Mamma Mia! Here We Go Again: A Fun ABBA-themed karaoke

The tale that is told here is not as memorable or as engaging as the one in the first film.
by Alan Mehanna English

19 July 2018 | 12:53

Source: by Annahar

  • by Alan Mehanna
  • Source: Annahar
  • Last update: 19 July 2018 | 12:53

This film is not free of flaws, but it does have a strange charm to it.

BEIRUT: Summertime at the box office continues with the narratively ordinary sequel to 2008’s Mamma Mia – yet it was not necessarily worth the decade long wait.

The film picks up a year after the events of its predecessor with the sudden news that Meryl Streep’s Donna has passed away and her daughter Sophie, played by Amanda Seyfried, is attempting to reopen her mother’s hotel on a Greek Island.

As the narrative unfolds, the audience is taken down memory lane as they discover the way things came to be with Donna and her three beaus – as love, laughter, and life are embodied on screen.

The tale that is told here, however, is not as memorable or as engaging as the one in the first film.

It suffers from many rushed storylines, some plot holes, and never answers any new questions – the HERE WE GO AGAIN sub-title is quite accurate because nothing new occurred here.

The question of Sophie’s parentage is never clarified, though this could have been the perfect big reveal at the end of the film, and the audience is never told how or why Donna passed away.

Two of love affairs are spoken about in the first film, here feel more like one night stands, and the true love affair is not given enough time to properly develop and emotionally engage its audience.

Lilly James, who plays younger Donna/Streep, does deliver on the role and is quite a joy to watch much like Streep was in the first film.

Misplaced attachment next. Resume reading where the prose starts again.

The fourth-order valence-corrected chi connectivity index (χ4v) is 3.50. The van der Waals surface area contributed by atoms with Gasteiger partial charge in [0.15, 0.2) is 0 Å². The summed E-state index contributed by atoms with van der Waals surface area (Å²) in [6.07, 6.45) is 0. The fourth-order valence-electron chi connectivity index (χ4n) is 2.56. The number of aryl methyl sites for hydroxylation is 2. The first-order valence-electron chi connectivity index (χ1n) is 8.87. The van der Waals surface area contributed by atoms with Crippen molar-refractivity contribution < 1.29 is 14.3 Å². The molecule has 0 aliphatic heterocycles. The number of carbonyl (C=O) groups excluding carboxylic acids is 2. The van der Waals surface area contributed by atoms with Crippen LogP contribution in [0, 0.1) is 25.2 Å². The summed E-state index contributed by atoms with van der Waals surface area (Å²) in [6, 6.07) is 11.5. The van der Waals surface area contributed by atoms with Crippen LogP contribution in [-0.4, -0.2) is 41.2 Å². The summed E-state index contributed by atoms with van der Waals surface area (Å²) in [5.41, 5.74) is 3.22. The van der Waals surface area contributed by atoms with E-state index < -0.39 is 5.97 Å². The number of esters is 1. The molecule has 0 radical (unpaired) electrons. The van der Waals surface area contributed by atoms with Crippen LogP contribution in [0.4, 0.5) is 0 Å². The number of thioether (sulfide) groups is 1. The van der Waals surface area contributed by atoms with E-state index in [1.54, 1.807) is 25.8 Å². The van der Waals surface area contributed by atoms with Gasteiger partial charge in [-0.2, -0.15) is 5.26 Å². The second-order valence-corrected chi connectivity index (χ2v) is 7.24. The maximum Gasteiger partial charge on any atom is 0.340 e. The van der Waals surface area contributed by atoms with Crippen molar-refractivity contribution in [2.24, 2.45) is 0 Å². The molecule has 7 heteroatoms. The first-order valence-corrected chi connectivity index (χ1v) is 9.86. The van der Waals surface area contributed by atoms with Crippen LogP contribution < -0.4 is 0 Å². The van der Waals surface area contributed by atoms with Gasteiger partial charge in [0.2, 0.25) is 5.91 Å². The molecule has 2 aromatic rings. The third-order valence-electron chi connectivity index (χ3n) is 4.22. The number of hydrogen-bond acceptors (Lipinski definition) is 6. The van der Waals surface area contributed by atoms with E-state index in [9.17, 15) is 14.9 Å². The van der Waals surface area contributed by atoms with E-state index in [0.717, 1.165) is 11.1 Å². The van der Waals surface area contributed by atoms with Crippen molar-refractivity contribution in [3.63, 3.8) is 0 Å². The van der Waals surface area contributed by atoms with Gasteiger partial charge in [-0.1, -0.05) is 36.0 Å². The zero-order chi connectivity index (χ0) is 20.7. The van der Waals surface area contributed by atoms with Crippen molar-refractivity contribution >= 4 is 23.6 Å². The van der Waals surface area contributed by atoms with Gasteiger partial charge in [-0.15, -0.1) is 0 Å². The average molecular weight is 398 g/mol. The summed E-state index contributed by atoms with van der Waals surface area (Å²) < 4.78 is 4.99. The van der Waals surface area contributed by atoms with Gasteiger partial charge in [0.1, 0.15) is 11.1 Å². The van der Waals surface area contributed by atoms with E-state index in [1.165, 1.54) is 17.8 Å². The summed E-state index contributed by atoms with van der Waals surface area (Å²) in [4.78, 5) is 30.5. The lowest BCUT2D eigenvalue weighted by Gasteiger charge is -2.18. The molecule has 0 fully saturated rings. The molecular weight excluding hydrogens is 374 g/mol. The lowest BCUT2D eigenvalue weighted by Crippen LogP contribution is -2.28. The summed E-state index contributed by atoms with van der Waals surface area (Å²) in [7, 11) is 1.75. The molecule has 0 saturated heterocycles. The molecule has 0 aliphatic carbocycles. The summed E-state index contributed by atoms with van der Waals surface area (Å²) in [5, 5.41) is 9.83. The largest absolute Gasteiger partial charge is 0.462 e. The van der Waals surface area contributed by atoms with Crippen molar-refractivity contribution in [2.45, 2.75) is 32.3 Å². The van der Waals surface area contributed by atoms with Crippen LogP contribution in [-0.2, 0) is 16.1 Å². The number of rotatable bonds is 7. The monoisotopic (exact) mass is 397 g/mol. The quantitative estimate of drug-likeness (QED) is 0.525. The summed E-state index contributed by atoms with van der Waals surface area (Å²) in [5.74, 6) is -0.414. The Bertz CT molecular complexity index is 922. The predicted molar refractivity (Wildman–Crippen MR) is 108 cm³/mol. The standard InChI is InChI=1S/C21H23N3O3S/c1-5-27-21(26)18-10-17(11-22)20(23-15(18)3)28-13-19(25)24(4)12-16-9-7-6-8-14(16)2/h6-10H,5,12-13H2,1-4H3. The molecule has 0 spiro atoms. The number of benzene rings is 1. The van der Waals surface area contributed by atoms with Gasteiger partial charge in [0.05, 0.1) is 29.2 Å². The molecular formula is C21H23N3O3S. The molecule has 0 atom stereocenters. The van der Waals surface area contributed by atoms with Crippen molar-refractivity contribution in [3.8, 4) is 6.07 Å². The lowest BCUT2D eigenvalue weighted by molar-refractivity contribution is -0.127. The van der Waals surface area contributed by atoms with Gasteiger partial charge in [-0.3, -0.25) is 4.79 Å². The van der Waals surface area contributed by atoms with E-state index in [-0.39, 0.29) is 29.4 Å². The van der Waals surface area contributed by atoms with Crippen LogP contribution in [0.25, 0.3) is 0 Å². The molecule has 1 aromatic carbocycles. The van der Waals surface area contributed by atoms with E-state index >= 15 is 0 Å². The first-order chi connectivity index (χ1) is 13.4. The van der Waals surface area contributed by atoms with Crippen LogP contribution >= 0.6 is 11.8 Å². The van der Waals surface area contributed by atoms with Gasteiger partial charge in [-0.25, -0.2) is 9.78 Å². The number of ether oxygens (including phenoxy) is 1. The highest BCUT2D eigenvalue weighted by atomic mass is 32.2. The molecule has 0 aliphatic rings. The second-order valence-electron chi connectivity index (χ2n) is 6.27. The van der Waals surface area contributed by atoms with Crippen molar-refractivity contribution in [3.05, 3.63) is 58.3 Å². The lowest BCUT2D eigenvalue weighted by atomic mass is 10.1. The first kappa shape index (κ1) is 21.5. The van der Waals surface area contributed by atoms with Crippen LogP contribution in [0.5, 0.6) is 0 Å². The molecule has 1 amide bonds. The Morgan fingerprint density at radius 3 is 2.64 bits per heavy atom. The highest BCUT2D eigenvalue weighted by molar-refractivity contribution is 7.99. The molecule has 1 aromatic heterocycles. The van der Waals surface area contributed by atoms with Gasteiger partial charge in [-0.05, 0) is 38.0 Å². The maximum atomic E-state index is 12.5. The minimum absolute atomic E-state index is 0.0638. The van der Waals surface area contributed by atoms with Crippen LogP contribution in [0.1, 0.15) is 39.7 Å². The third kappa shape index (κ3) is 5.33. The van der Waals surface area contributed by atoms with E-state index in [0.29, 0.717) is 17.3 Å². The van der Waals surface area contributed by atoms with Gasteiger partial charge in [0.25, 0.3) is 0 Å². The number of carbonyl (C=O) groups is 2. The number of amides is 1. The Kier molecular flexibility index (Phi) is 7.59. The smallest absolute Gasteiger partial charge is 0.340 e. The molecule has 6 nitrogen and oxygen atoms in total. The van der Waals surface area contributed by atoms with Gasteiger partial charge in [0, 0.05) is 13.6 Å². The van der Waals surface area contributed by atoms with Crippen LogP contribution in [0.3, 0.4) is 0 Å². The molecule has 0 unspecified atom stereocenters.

Her embodiment of Donna Sheridan is believable and enjoyable – yet what audiences may have thought about Donna’s younger years after watching the first film may not have been what they received here.

The rest of the cast is good yet it is Julie Waters, Christine Baranski and their younger versions Alexa Davies and Jessica Keenan Wynn that steal the show, not Cher’s over-marketed and pointless cameo.

Visually, this film plays with the going back and forth from past to present in quite a flawless and smooth way.

The flashbacks don’t come off as gimmicky, but rather as beautifully crafted transitions that flow organically from narrative events or locations of the scenes.

What does come off as a device, however, is the inclusion of the songs.

Where the first film succeeded, due to its source material being a Broadway musical, this film and narrative suffer from being built around the songs and not vice versa.

Some of the songs in MAMMA MIA! HERE WE GO AGAIN feel out of place and sometimes even feel untimely, to the point where it could deliver quite a negative “here we go again” reaction.

MAMMA MIA also had the advantage of using some of ABBA’s most famous and popular songs, whereas the sequel is now forced to include songs that may not have been so popular or known, which could be a negative marker on the film’s overall appeal to the audience.

This film is not free of flaws, but it does have a strange charm to it, which could easily be the music and not the story or the characters.

MAMMA MIA! HERE WE GO AGAIN will not garner any awards, nor will it be a film that you will entirely remember in years to come; nonetheless, it's a film that will have you smiling throughout and might even tug at your heartstrings, and at the end of the day, isn’t that what summer films are meant to do?

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